eehnie
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    Re: Russian Transport Aircraft fleet

    Post  eehnie on Sat Apr 09, 2016 8:27 pm

    eehnie wrote:Changing of issue, habitually the year of the end of production is a key parameter to see which models can be replaced first as whole models, because it marks the age of the youngest units of a model. It seems right to quote the list by weight class of models that are in service but out of production, including the year of end of the production in every case:

    -

    Il-86/80 (1997)
    An-22 (1975)

    -

    -

    Tu-134 (1989)
    Il-18/20/22 (1985)
    An-10/12 (1972)

    -

    -

    -

    -

    L-39 (1999)
    Mi-2 (1993)
    An-2 (1993)

    For replacements in the short-mid term I would expect to see units of the models that are out of production since longer time being replaced by models that are in production or reaching the production in the short-mid term and are safe bets. It basically means to compare both lists by weight class of my previous comment.

    What I would expect:

    An-10/12 (1972, 65 active and 55 in the reserve) likely to be replaced by Il-214.
    An-22 (1975, 5 active and 6 in the reserve) likely to be replaced by Il-96 (with some changes of minor effect on the navigation for the version of civil transport) or by Il-76/78/A50.
    Il-18/20/22 (1985, 48 active and 8 in the reserve) likely to be replaced by Il-214 and maybe some unit of the Su-Superjet100.
    Tu-134 (1989, 61 active and 107 in the reserve) likely to be replaced by Il-214 and maybe some unit of the Su-Superjet100.

    It will take some time to replace all them. I expect the An-22 the first to be totally replaced, because there are only a few. I do not expect the mentioned Il-106 to come fast enough for a replacement of the An-22.

    About the replacement of the An-2 I would not rule out a replacement by helicopters. It seems likely to me. As example we can compare the specifications of the An-2 and the Ka-60/62.

    Checking the age of the aircrafts by units again appear the same aircrafts as those with oldest fleets. The oldest average age of the fleet of every model is in the An-2, An-10/12, An-22 and Il-18/20/22 (note that the age of the fleet of these aircrafts is in the same range than the age of the Il-38 and Be-12 aircrafts for combat roles), with the fleet of Tu-134 and other aircrafts being significantly younger.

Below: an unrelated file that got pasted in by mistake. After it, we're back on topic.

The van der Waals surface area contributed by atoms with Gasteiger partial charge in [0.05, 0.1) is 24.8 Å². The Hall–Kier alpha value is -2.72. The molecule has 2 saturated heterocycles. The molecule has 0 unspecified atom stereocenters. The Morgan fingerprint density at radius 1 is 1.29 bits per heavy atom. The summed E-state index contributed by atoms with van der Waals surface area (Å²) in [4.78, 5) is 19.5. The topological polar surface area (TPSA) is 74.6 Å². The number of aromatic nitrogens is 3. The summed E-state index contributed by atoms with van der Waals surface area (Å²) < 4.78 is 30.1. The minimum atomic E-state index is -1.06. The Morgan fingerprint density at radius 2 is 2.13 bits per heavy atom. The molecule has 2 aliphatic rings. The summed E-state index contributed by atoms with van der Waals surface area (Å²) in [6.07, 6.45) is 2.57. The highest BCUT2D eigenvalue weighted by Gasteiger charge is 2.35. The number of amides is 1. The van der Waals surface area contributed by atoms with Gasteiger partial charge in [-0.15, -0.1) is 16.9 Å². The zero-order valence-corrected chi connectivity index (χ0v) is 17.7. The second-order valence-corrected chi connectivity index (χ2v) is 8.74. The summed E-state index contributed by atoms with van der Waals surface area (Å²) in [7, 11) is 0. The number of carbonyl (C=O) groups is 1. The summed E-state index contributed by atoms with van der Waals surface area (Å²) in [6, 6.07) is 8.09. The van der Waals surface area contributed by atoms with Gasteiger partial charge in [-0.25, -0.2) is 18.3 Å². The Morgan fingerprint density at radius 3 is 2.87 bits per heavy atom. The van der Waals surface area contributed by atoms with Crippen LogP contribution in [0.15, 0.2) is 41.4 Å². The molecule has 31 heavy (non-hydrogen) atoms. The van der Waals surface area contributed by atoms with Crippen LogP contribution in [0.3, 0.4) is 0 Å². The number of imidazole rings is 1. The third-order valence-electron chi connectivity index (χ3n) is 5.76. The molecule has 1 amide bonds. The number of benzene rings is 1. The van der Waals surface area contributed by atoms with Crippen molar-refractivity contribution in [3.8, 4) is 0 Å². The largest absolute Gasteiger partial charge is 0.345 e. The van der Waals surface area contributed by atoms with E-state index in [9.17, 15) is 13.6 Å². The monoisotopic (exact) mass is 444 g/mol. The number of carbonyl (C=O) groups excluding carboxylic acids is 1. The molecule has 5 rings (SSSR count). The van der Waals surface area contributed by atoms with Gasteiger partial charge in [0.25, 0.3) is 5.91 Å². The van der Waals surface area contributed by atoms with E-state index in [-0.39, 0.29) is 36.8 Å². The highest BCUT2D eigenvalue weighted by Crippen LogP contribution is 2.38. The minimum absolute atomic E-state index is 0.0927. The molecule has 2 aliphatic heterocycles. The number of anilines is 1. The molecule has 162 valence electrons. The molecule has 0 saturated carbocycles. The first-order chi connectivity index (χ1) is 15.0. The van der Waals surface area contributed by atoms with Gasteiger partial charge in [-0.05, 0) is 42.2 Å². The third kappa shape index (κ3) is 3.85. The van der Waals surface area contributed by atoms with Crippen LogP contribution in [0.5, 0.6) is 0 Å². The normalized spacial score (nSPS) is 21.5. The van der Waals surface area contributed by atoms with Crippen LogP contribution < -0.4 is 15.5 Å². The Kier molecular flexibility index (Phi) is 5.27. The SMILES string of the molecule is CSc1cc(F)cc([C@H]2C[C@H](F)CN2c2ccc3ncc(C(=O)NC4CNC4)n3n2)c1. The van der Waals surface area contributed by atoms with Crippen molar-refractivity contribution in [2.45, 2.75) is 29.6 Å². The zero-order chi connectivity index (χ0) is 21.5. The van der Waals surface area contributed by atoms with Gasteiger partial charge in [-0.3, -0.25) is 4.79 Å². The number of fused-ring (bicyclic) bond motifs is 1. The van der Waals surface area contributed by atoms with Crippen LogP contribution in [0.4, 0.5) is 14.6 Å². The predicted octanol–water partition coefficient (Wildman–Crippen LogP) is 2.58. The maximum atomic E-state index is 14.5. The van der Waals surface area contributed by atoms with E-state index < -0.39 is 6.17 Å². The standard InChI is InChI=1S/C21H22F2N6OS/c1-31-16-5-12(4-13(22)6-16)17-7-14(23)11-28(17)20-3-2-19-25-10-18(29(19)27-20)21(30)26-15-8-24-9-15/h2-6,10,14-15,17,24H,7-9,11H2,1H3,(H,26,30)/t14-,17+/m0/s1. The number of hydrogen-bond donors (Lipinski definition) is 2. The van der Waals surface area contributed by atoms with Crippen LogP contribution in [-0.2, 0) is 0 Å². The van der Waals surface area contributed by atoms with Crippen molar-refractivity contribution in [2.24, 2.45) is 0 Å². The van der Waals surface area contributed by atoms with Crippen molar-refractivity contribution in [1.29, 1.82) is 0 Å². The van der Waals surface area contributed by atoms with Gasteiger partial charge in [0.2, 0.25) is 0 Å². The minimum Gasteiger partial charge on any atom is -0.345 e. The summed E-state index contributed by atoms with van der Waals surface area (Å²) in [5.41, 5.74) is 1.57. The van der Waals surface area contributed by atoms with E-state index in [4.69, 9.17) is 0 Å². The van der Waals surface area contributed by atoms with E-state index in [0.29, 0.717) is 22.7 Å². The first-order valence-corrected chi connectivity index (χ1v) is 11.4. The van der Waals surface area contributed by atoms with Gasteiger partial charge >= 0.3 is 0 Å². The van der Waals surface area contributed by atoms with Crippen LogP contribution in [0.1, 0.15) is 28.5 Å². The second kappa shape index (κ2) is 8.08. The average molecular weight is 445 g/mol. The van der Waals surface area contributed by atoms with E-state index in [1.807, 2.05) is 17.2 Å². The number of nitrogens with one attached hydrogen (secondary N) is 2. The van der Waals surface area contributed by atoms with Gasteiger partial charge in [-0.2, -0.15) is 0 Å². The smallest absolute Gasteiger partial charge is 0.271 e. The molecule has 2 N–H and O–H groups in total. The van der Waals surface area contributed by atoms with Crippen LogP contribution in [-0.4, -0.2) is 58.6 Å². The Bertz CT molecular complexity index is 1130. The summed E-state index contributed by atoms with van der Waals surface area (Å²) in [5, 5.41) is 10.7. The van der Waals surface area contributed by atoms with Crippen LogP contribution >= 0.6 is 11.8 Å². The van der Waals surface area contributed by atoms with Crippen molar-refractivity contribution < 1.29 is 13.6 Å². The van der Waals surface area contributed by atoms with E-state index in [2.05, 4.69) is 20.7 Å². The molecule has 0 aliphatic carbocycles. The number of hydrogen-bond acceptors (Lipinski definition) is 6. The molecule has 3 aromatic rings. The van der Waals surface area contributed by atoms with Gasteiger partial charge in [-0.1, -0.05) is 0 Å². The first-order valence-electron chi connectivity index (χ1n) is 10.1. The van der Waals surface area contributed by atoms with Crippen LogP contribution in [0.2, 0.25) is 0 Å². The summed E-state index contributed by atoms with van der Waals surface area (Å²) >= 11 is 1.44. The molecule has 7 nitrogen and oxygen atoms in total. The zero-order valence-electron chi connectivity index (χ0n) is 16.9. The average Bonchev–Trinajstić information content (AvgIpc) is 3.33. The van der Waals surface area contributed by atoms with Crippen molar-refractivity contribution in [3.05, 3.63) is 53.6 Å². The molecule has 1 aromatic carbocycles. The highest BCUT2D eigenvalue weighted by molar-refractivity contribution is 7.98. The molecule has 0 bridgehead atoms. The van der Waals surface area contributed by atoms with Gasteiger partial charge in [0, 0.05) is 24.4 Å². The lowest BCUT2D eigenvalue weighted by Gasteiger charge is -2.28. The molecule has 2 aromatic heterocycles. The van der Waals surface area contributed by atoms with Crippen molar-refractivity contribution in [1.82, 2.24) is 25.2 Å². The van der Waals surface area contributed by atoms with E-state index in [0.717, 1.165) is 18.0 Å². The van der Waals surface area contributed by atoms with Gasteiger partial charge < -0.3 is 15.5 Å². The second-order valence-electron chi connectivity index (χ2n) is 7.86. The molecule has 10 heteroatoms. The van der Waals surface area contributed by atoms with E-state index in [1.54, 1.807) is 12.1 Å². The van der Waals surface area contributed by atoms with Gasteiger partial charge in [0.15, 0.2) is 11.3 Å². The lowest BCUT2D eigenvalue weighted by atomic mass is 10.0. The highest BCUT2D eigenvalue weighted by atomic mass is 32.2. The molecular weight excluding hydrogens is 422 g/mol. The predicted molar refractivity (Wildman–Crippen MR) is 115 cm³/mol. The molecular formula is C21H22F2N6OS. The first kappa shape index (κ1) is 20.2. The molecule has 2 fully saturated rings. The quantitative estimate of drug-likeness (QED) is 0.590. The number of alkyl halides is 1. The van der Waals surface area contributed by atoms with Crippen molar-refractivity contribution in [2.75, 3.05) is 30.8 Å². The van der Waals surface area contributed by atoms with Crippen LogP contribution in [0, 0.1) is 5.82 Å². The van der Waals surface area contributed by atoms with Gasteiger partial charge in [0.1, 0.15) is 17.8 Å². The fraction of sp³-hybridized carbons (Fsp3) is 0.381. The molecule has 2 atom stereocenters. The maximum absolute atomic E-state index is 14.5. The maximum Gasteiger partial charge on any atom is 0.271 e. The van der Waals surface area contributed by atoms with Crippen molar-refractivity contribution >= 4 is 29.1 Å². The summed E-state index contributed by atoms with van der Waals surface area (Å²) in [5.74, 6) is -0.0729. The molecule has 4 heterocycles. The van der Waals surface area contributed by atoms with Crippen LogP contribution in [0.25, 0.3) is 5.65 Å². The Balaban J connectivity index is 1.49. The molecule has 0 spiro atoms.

In the case of the An-22 there is an aditional problem that is the lack of spare engines and parts of engines. Their production seems to be stoped in the begin of the 90s. The following article is from 2012 but explains it. Today the number of An-22 is lower, 5 active and 6 in the reserve (2 of them in museums).

    http://www.ruaviation.com/news/2012/9/7/1191/

    ruaviation.com wrote:Russian Ministry of Defense decided to extend service life of An-22 Antey aircraft

    Russian Aviaton » Friday September 7, 2012 16:31 MSK
    Russian Minister of Defense, Anatoly Serdukov, has taken a decision to extend service life of one of the oldest aircraft of Russian air forces – An-22 “Antey” until 2020, Izvestiya reports.

    The serial production of An-22 aircraft was being carried out in Tashkent (Tashkent Aviation Production Association) during a period from November 1965 to January 1976. As reported by a representative of Russian air forces, the aircraft needs new engines and landing gear. Training of pilots is also necessary.

    However, propellers for these aircraft are not manufactured anymore, that is why Anteys will be performing flights using old propellers, which may break down at any time. «The major problem of Antey is propeller. Propellers have been manufactured in Stupino before, but the production was ceased in 1990s. The ones mounted on the old aircraft have cracks and fatigue damage », — the representative of Russian air forces familiar with the situation explained.

    As explained by a representative of the Ministry of Defense, the main reason for resuming the operation of outdated An-22 aircraft is workload of An-124 heavy transport aircraft caused by commercial transportation. At present Аn-124 aircraft owned by Russian air forces are fulfilling commercial orders in 224th aircraft division, which apparently will be taking part in transportation of NATO’s cargo through Ulyanovsk. «Of course these orders are profitable for the Ministry of Defense, but the air forces need a heavy transport aircraft for their own needs, but all of An-124s are busy. In 2011–2012 An-124 aircraft have not performed a single flight on behalf of Russian air forces», — the source noted. He added that the air forces also have a lot of Il-76 aircraft, but they are less efficient as compared to Аn-124 and Аn-22 aircraft, — they have lower weight-lift ability and Il-76s are unable to transport oversized cargo.

    At present Russian air forces have 24 Anteys: six are in limited operation (the aircraft perform 1-2 flights per year), the rest 18 ones are grounded.

    The manufacturer of An-22 “Antey” aircraft, Antonov State Enterprise, said that it is negotiating with Russian Ministry of Defense regarding extension of service life of Аn-22 aircraft, which expires in 2013. The “Program for extension of service life of aircraft operated for more than 40 years” was developed in cooperation with the Russian party. It is focused only on An-22s. It is planned to extend the vehicles’ service life to 50 years. The work will be carried out at 308th aircraft overhaul plant (Ivanovo). The program is being considered at the moment, — the representative of Antonov noted.